“The best metaphor I know of for being a writer...is in Don DeLillo’s Mao II, where he describes the book-in-progress as a kind of hideously damaged infant that follows the writer around, forever crawling after the writer (i.e. dragging itself across the floor of restaurants where the writer is trying to eat, appearing at the foot of the writer’s bed first thing in the morning, etc.), hideously defective, hydrocephalic and noseless and flipper-armed and incontinent and retarded and dribbling cerebro-spinal fluid out of its mouth as it mewls and blurbles and cries out to the writer, wanting love, wanting the very thing its hideousness guarantees it’ll get: the writer’s complete attention.”
~David Foster Wallace talks about writing Infinite Jest, 1997.
Foster says that the damaged infant metaphor is perfect because “it captures the mix of repulsion and love the fiction writer feels for something he’s working on.” You do not have the same level of freedom as other people, yet you seldom resent the responsibility you must carry because of the love you feel for the child/writing. When you do resent it, Foster says, “you hate it - hate it...because its deformity is your deformity.”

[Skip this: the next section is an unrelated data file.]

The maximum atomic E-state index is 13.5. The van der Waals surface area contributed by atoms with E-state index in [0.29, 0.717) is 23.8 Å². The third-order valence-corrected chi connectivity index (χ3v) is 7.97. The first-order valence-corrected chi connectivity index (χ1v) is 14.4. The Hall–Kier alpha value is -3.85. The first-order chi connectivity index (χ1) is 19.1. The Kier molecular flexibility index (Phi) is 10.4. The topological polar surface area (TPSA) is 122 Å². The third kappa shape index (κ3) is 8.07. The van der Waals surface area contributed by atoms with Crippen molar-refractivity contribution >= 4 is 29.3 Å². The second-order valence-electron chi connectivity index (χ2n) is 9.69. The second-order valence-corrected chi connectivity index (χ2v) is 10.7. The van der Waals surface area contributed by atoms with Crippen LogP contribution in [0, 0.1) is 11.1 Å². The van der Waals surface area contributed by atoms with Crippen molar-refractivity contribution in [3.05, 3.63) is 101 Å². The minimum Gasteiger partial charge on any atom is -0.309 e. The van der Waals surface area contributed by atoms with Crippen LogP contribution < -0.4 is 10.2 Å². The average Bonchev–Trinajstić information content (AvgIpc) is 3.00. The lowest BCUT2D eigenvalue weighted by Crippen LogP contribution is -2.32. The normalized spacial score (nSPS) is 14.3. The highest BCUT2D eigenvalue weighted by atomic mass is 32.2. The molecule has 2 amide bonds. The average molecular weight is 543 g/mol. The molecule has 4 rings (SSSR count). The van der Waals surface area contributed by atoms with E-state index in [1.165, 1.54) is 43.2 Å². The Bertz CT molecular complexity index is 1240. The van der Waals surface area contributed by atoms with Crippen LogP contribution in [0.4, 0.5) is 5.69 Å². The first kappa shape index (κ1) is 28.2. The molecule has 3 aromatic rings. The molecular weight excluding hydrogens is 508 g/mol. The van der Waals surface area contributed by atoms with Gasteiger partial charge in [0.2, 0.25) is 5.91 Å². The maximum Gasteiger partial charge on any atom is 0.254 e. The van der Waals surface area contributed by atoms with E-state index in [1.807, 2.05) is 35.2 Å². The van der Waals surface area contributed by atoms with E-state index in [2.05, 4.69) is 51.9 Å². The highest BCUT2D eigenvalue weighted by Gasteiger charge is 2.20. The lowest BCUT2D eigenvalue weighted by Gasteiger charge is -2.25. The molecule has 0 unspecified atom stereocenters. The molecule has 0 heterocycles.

I understand feeling like the work is always in progress. I understand feeling that there are not enough hours in a day to make the work stand up and do its own thing. You want other people to see/read your child/writing and see the beauty and perfection, not the deformity. You spend more time taking ugliness and imperfection and dressing it so that it flows and is beautiful than you do actually writing.
This I understand.